Every year I set up a booklist for the new Y7 students. This is annotated with a short description of the book. (I have yet another rant about booklists that are mere lists but shall not indulge myself this time.) I do not include popular authors as I believe that my job is to encourage pupils to read as widely as possible - they will find the popular writers by themselves, it is up to me to introduce them to others. My colleague and I have had many discussions about our booklists (her particular list will be available later this term and is intended for Upper School, Y10 and above.) We are of the firm opinion that our lists are suggestions for reading and should not be considered definitive or prescriptive. We are firmly for choice in reading for pleasure.
This year I have managed, with the assistance of the site's technical help, to set up a list for Y7 on Love Reading For Schools. (You will need to register to use the site - instructions are on the site and a blog page) This list has a mixture of titles as our students have different reading abilities and different interests. I hope there is something for everyone.

For the first time we are linking with the Public Libraries' Summer Reading Challenge and following their Creepy House theme. There are two books that are definitely not creepy just in case it is too much for anyone. We are in the process of developing an exciting aid support book choice from this list- I shall keep you posted!

Two books missing from the main picture, both on loan at the moment.

Monday, 20 May 2013

Normal Service Resumes ...

Hello there! The blog is back in business and life in the Library is getting hectic. We have three special events in June based in the Library and more being planned even as I write.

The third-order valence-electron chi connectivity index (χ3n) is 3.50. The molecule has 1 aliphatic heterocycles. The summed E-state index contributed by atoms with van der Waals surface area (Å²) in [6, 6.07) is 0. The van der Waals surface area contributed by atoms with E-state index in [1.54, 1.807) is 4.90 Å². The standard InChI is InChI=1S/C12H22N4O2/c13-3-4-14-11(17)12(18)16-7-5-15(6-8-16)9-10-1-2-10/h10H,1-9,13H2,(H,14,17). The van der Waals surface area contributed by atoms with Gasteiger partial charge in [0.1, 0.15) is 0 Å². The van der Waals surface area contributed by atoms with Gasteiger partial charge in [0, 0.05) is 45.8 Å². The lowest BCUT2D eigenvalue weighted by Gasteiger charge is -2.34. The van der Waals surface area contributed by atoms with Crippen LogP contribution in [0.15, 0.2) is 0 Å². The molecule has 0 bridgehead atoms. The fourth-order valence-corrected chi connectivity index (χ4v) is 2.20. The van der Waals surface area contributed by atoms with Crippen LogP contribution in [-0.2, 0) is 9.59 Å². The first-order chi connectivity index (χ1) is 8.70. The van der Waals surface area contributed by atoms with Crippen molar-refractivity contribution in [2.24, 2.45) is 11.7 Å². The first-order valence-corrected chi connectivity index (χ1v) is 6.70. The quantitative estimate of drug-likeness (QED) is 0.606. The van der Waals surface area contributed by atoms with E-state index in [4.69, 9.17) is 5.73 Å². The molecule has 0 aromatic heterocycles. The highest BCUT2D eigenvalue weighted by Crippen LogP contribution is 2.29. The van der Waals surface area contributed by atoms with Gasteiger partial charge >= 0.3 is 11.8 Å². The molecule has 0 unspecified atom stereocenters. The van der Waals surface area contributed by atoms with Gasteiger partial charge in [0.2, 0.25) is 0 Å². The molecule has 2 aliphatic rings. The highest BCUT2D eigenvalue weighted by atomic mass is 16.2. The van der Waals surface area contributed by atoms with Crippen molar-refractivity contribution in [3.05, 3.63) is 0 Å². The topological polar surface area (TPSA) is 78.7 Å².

The first event is Ealing Readers' Award (ERA) 2013. The grand final will take place in the Library on Tuesday 11th June and we shall be shifting the stacks around to make room for the eight visiting school panels. We are delighted that the shortlisted book that we are championing is Charlie Higson's The Sacrifice. The shortlisted books are:-

Summer's Dream by Cathy Cassidy
After by Morris Gleitzman
The Sacrifice by Charlie Higson
Diary of a Wimpy Kid: The Third Wheel by Jeff Kinney
Missing Me by Sophie McKenzie
Guardian Angel by Robert Muchamore
Ratburger by David Walliams
Emerald Star by Jacqueline Wilson
Four Children and It by Jacqueline Wilson

The second big event is the welcome for our Writer-in-Residence, Joe Craig on Friday 14th June. We consider ourselves to be very lucky indeed to have Joe as not only is he a very accomplished author but he also has many strings to his bow, including music, cricket and philosophy. His latest book in the Jimmy Coates sequence is published on June 6th (Jimmy Coates: Blackout)so we shall have copies of his books on sale. I shall keep blog readers updated about the many things Joe is doing in school.

The third big event is Carnegie Shadowing. The judges' decision will be announced on 19th June and our band of readers is cracking on reading all the books on the shortlist. This year's list is extremely strong - I'm particularly glad to see Wonder on the list as it did not make the cut for ERA. The Carnegie shortlisted books are:-

The Weight of Water by Sarah Crossan
A Greyhound of a Girl by Roddy Doyle
Maggot Moon by Sally Gardner
In Darkness by Nick Lake
Wonder by R. J. Palacio
Midwinter's Blood by Marcus Sedgwick
A Boy and a Bear in a Boat by Dave Sheldon
Code Name Verity by Elizabeth Wein

Tuesday, 24 July 2012

Killer heels

As mentioned before, I am a sucker for a good cover and I think this one is fabulous. I'm not a wearer of heels but that doesn't mean to say I don't appreciate them and, yes, I was drawn to this book by the killer heel on display.

Then there's the intriguing glimpse of an apparently metallic skeleton inside the leg, and a hint of an old, old story. It also indicates that it is the first of a series ... The Lunar Chronicles. So, does Marissa Meyer make something of the Cinderella story in this book?